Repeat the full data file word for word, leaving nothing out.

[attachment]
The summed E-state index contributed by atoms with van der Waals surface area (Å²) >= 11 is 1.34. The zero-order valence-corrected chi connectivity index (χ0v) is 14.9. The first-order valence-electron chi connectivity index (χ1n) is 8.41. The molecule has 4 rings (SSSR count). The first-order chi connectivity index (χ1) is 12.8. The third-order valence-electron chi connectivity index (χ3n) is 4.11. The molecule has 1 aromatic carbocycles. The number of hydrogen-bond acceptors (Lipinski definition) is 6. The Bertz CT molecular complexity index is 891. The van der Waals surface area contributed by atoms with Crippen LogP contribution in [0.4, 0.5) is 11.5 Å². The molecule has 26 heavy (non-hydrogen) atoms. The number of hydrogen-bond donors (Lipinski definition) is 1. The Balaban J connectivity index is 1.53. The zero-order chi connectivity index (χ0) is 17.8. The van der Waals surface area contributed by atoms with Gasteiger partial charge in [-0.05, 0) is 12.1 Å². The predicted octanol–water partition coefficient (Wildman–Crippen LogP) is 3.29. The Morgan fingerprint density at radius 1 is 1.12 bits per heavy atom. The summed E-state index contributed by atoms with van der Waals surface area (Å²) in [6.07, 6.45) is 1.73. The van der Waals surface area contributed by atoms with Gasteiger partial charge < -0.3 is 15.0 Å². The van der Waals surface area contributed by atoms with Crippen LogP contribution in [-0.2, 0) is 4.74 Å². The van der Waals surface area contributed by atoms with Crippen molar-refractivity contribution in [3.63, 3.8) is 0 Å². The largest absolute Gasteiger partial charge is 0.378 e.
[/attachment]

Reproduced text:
The summed E-state index contributed by atoms with van der Waals surface area (Å²) >= 11 is 1.34. The zero-order valence-corrected chi connectivity index (χ0v) is 14.9. The first-order valence-electron chi connectivity index (χ1n) is 8.41. The molecule has 4 rings (SSSR count). The first-order chi connectivity index (χ1) is 12.8. The third-order valence-electron chi connectivity index (χ3n) is 4.11. The molecule has 1 aromatic carbocycles. The number of hydrogen-bond acceptors (Lipinski definition) is 6. The Bertz CT molecular complexity index is 891. The van der Waals surface area contributed by atoms with Crippen LogP contribution in [0.4, 0.5) is 11.5 Å². The molecule has 26 heavy (non-hydrogen) atoms. The number of hydrogen-bond donors (Lipinski definition) is 1. The Balaban J connectivity index is 1.53. The zero-order chi connectivity index (χ0) is 17.8. The van der Waals surface area contributed by atoms with Gasteiger partial charge in [-0.05, 0) is 12.1 Å². The predicted octanol–water partition coefficient (Wildman–Crippen LogP) is 3.29. The Morgan fingerprint density at radius 1 is 1.12 bits per heavy atom. The summed E-state index contributed by atoms with van der Waals surface area (Å²) in [6.07, 6.45) is 1.73. The van der Waals surface area contributed by atoms with Gasteiger partial charge < -0.3 is 15.0 Å². The van der Waals surface area contributed by atoms with Crippen LogP contribution in [-0.2, 0) is 4.74 Å². The van der Waals surface area contributed by atoms with Crippen molar-refractivity contribution in [3.63, 3.8) is 0 Å². The largest absolute Gasteiger partial charge is 0.378 e.